Besides their skills, they seem like good people too. Not even close to one discipline problem so far, which isn't that surprising, but it is still so nice to experience. They seem to want to learn and it appears that they'll work hard to improve. I'm anxious for the class shifting to subside so each individual class can start developing an identity.
Besides my classes, school itself is off to a fantastic beginning. All the kids seem positive and happy to be there. All the teachers seem to be positive and on their best behavior. All the administrators seem to be working hard and the climate is great. Each one of my 24 years teaching has been different and this one will keep that record intact, but if the first couple weeks are any indication, it's going to be a sweet next 170 days.
I must admit that my days have been improved by the Drama Club. Our school had a bit of a hiccup and we entered the school year with no drama teacher and therefore no drama classes and no drama club. My three wonderful English teacher friends, Geoff Schofield, a big old brown bear of a man and teaching wizard, Jennifer McIntyre, a younger burgeoning super-teacher, and Bethany Rivard, ex-drama geek and literally the best teacher in the world, and myself, nerd at heart, decided that we would step in and supervise the after school drama club. Best. Decision. Ever. First off, we're partnering with the Portland Playhouse to put on Macbeth in November at school and also at a festival in Portland. The Playhouse sent us two directors, Sarah McGregor, a virtual dervish of positive energy and wonderment, and LaTevin Ellis, a young man from Florida with more talent in one arm than I will ever have in my entire existence. They are UNBELIEVABLE and our school is so incredibly to have them. When Sarah decides to enter the teaching profession in a public school, I hope it is at my school and I hope I'm around to see it. Lives will be changed. I love it when good people enter my life but I'm even happier when good people enter my students' lives. We had 27 kids out yesterday and today we had almost 40. Tomorrow it wouldn't surprise me to see even more. The bravery these kids have is so admirable and I have a feeling that I'll be writing about them often.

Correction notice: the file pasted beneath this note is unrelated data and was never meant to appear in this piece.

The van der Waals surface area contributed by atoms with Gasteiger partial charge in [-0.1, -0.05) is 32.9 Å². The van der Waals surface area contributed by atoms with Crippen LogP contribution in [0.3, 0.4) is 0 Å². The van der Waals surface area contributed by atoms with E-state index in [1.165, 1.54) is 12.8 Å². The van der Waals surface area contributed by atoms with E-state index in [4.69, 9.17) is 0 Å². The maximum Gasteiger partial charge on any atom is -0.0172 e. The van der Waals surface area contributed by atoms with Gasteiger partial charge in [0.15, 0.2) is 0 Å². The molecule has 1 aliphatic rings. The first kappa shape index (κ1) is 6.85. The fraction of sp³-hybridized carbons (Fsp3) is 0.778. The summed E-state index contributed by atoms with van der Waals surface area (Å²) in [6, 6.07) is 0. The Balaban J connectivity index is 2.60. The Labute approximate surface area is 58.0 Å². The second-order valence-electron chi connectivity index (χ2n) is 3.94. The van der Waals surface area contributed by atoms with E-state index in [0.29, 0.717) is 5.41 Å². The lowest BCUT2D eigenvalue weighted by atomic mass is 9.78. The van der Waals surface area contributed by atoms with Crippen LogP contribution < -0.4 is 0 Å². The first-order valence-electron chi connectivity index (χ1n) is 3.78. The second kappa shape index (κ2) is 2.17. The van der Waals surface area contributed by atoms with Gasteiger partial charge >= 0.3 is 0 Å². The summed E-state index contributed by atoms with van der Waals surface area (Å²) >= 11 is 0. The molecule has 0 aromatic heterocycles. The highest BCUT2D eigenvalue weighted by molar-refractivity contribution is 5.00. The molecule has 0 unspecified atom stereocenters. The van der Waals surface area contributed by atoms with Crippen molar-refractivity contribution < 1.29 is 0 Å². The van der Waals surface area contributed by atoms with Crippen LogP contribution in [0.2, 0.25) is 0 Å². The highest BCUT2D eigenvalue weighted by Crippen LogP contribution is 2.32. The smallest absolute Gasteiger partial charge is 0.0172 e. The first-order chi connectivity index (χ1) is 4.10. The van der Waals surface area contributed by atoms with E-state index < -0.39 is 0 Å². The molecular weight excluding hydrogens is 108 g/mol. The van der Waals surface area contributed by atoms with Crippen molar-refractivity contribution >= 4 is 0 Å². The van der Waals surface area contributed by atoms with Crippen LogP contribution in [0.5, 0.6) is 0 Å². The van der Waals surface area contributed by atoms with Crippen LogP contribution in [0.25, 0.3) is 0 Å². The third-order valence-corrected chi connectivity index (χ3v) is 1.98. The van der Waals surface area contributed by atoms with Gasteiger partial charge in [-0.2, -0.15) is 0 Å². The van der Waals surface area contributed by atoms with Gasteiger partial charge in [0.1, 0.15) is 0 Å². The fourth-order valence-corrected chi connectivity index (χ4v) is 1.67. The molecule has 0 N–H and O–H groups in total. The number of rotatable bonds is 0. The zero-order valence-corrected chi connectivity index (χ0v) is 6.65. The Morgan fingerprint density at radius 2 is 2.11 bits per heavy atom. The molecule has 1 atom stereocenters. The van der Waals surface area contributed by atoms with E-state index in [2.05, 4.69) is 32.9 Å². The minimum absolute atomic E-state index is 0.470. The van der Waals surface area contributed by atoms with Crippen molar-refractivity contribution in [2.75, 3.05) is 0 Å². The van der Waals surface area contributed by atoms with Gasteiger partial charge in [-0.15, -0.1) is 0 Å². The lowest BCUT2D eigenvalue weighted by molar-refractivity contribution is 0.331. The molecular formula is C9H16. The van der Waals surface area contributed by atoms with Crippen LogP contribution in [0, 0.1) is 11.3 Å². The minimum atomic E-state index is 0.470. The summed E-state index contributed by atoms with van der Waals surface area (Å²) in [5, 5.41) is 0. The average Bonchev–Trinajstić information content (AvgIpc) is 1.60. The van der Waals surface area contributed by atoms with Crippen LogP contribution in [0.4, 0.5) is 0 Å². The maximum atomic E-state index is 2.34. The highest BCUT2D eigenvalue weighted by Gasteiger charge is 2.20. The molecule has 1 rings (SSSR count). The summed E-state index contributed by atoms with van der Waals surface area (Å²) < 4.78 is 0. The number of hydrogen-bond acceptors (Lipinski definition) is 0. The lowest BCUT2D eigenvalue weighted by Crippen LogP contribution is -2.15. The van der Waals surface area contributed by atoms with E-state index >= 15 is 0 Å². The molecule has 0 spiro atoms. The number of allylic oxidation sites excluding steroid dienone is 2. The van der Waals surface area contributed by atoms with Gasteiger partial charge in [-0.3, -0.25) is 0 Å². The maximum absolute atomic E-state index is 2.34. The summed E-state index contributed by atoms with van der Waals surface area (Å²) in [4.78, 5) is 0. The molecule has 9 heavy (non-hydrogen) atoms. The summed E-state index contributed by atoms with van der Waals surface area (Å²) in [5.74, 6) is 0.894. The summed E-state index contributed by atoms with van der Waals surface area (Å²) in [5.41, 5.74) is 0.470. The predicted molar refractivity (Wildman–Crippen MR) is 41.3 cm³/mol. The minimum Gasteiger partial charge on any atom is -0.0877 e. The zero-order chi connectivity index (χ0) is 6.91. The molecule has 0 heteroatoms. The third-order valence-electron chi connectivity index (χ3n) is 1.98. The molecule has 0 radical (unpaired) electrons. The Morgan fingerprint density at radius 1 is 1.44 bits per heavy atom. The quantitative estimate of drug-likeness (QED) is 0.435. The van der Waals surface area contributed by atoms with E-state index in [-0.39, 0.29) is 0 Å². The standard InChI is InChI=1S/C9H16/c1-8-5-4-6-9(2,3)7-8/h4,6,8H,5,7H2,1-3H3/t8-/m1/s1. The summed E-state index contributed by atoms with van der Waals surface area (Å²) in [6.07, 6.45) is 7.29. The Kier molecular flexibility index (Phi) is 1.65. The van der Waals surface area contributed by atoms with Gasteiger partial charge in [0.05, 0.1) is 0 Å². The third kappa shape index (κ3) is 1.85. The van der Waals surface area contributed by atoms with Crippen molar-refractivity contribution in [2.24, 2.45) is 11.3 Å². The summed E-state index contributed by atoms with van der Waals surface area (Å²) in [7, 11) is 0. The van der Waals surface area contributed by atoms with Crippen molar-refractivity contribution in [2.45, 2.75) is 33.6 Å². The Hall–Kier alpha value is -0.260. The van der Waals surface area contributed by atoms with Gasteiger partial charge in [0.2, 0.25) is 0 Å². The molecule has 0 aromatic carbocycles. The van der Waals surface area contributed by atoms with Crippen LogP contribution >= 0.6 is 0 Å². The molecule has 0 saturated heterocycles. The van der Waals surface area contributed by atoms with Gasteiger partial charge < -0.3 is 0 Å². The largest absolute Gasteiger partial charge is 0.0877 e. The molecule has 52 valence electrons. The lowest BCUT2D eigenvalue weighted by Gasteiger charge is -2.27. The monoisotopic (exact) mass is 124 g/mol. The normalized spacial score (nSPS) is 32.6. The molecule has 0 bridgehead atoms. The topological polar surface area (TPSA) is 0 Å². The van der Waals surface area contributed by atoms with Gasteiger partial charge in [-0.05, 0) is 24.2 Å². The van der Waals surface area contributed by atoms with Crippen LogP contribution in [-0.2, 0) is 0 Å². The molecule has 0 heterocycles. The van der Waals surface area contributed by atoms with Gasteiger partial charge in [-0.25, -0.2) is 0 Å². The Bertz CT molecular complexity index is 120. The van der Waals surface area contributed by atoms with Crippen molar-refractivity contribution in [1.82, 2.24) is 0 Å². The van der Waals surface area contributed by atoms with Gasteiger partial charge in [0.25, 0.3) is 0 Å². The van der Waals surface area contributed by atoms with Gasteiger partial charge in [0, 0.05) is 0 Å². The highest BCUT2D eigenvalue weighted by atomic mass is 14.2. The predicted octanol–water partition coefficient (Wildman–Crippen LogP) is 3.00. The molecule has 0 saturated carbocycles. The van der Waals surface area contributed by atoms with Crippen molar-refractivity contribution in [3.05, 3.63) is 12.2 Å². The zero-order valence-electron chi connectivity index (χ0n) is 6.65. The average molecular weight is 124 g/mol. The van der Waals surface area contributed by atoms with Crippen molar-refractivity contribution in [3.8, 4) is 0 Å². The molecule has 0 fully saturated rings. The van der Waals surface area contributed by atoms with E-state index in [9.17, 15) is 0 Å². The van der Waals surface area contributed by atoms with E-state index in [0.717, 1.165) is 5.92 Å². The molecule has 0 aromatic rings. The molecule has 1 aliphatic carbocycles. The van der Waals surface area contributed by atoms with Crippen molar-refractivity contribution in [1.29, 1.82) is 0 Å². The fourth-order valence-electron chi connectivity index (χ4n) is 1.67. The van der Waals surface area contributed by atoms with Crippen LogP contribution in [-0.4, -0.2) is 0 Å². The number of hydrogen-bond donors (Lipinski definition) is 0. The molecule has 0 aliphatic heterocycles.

Two days in to the drama club and my heart has grown, my mind has opened, and my soul has been enriched. Thank you Sarah and LaTevin. Thank you students. Thank you Geoffrey, Jennifer, and Bethany. Thank you to Sean, Alisha, and Joel, graduates who came by to help. Also, this version of Macbeth will kick some serious ass.
Letter to my Son by Ta-Nehisi Coates
Oh my gosh is this amazing. Ta-Nehisi Coates is an African-American writer, essayist/journalist, whose voice has become louder and more listened to during the past year of racial unrest. Not only are his words strong, they're also on point. In an era where Ben Carson seems to get more airtime detailing what he feels to be as "The Black Experience" it's refreshing to know that Coates is out there for people to read. Where Carson is completely out of touch, and in fact could be called the biggest Uncle Tom around, Coates is strong and explains what it's like to black in America in 2015.
Essay: 10 of 10
To have this written as a letter to his son is brilliant. It makes his opinions and ideas personal and this should be mandatory reading for all politicians, as well as more evolved people like everyone else in the country. Coates has his critics but they are usually closed-minded conservatives who long for a return to Jim Crow laws. To me that makes his essay more legitimate. If it offends closed-minded people, and it has, there must be truth to it.
Teachability: 10 of 10
This is an important piece of literature and years from now may be looked at as a turning point for civil rights and race relations in America.